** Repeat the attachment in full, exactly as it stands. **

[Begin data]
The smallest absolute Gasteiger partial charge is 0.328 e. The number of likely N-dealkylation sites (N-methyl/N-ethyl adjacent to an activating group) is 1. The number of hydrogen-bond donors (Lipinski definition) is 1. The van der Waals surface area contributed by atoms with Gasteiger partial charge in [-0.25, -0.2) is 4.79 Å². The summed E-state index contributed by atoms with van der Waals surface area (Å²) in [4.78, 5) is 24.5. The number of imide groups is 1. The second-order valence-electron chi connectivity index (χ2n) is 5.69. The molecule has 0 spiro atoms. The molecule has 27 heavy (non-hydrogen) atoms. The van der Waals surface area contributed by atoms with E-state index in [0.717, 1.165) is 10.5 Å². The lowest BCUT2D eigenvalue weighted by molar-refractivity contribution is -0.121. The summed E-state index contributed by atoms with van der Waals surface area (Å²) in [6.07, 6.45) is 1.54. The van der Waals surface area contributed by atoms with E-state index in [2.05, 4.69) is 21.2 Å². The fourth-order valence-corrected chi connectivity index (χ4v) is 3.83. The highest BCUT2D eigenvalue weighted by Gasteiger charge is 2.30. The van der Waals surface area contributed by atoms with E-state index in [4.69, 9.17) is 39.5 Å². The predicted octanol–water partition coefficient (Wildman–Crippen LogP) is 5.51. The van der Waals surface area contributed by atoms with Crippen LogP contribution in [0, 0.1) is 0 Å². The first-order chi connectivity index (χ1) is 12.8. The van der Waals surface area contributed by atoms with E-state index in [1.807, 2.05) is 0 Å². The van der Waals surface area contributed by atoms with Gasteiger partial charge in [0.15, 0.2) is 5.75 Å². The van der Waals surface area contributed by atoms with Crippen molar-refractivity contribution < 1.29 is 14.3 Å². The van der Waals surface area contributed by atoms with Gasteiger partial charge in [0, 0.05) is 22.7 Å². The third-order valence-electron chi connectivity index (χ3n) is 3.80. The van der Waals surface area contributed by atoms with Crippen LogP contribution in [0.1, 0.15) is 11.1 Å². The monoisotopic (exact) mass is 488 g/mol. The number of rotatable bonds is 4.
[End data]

The smallest absolute Gasteiger partial charge is 0.328 e. The number of likely N-dealkylation sites (N-methyl/N-ethyl adjacent to an activating group) is 1. The number of hydrogen-bond donors (Lipinski definition) is 1. The van der Waals surface area contributed by atoms with Gasteiger partial charge in [-0.25, -0.2) is 4.79 Å². The summed E-state index contributed by atoms with van der Waals surface area (Å²) in [4.78, 5) is 24.5. The number of imide groups is 1. The second-order valence-electron chi connectivity index (χ2n) is 5.69. The molecule has 0 spiro atoms. The molecule has 27 heavy (non-hydrogen) atoms. The van der Waals surface area contributed by atoms with E-state index in [0.717, 1.165) is 10.5 Å². The lowest BCUT2D eigenvalue weighted by molar-refractivity contribution is -0.121. The summed E-state index contributed by atoms with van der Waals surface area (Å²) in [6.07, 6.45) is 1.54. The van der Waals surface area contributed by atoms with E-state index in [2.05, 4.69) is 21.2 Å². The fourth-order valence-corrected chi connectivity index (χ4v) is 3.83. The highest BCUT2D eigenvalue weighted by Gasteiger charge is 2.30. The van der Waals surface area contributed by atoms with E-state index in [4.69, 9.17) is 39.5 Å². The predicted octanol–water partition coefficient (Wildman–Crippen LogP) is 5.51. The van der Waals surface area contributed by atoms with Crippen LogP contribution in [0, 0.1) is 0 Å². The first-order chi connectivity index (χ1) is 12.8. The van der Waals surface area contributed by atoms with E-state index in [1.807, 2.05) is 0 Å². The van der Waals surface area contributed by atoms with Gasteiger partial charge in [0.15, 0.2) is 5.75 Å². The van der Waals surface area contributed by atoms with Crippen molar-refractivity contribution < 1.29 is 14.3 Å². The van der Waals surface area contributed by atoms with Gasteiger partial charge in [0, 0.05) is 22.7 Å². The third-order valence-electron chi connectivity index (χ3n) is 3.80. The van der Waals surface area contributed by atoms with Crippen LogP contribution in [0.1, 0.15) is 11.1 Å². The monoisotopic (exact) mass is 488 g/mol. The number of rotatable bonds is 4.